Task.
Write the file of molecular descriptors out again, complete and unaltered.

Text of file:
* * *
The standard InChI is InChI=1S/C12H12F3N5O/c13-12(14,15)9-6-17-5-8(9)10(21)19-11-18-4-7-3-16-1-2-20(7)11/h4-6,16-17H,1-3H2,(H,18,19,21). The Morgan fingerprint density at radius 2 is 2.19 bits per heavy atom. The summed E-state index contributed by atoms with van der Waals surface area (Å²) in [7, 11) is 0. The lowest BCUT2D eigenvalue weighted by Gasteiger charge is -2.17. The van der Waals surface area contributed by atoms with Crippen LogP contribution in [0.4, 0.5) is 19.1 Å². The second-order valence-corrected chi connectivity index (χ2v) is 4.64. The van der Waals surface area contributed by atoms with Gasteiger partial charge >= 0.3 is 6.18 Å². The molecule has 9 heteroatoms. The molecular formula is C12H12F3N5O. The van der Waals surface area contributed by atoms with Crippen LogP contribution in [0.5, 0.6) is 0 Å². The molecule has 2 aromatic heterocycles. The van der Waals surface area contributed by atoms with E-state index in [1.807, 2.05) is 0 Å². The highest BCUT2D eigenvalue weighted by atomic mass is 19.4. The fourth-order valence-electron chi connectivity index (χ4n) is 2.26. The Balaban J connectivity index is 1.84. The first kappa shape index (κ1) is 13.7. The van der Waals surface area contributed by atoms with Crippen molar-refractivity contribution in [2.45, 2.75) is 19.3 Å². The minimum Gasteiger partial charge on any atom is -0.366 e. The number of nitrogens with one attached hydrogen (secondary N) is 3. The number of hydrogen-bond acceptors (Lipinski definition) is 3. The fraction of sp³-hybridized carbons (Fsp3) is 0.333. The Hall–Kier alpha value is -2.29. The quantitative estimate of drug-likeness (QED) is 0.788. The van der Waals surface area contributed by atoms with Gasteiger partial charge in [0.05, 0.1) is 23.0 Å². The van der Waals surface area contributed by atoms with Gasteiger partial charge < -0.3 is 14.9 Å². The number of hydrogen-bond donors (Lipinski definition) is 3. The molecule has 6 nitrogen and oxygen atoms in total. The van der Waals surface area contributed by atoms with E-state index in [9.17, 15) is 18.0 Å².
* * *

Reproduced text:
The standard InChI is InChI=1S/C12H12F3N5O/c13-12(14,15)9-6-17-5-8(9)10(21)19-11-18-4-7-3-16-1-2-20(7)11/h4-6,16-17H,1-3H2,(H,18,19,21). The Morgan fingerprint density at radius 2 is 2.19 bits per heavy atom. The summed E-state index contributed by atoms with van der Waals surface area (Å²) in [7, 11) is 0. The lowest BCUT2D eigenvalue weighted by Gasteiger charge is -2.17. The van der Waals surface area contributed by atoms with Crippen LogP contribution in [0.4, 0.5) is 19.1 Å². The second-order valence-corrected chi connectivity index (χ2v) is 4.64. The van der Waals surface area contributed by atoms with Gasteiger partial charge >= 0.3 is 6.18 Å². The molecule has 9 heteroatoms. The molecular formula is C12H12F3N5O. The van der Waals surface area contributed by atoms with Crippen LogP contribution in [0.5, 0.6) is 0 Å². The molecule has 2 aromatic heterocycles. The van der Waals surface area contributed by atoms with E-state index in [1.807, 2.05) is 0 Å². The highest BCUT2D eigenvalue weighted by atomic mass is 19.4. The fourth-order valence-electron chi connectivity index (χ4n) is 2.26. The Balaban J connectivity index is 1.84. The first kappa shape index (κ1) is 13.7. The van der Waals surface area contributed by atoms with Crippen molar-refractivity contribution in [2.45, 2.75) is 19.3 Å². The minimum Gasteiger partial charge on any atom is -0.366 e. The number of nitrogens with one attached hydrogen (secondary N) is 3. The number of hydrogen-bond acceptors (Lipinski definition) is 3. The fraction of sp³-hybridized carbons (Fsp3) is 0.333. The Hall–Kier alpha value is -2.29. The quantitative estimate of drug-likeness (QED) is 0.788. The van der Waals surface area contributed by atoms with Gasteiger partial charge in [0.05, 0.1) is 23.0 Å². The van der Waals surface area contributed by atoms with Gasteiger partial charge < -0.3 is 14.9 Å². The number of hydrogen-bond donors (Lipinski definition) is 3. The molecule has 6 nitrogen and oxygen atoms in total. The van der Waals surface area contributed by atoms with E-state index in [9.17, 15) is 18.0 Å².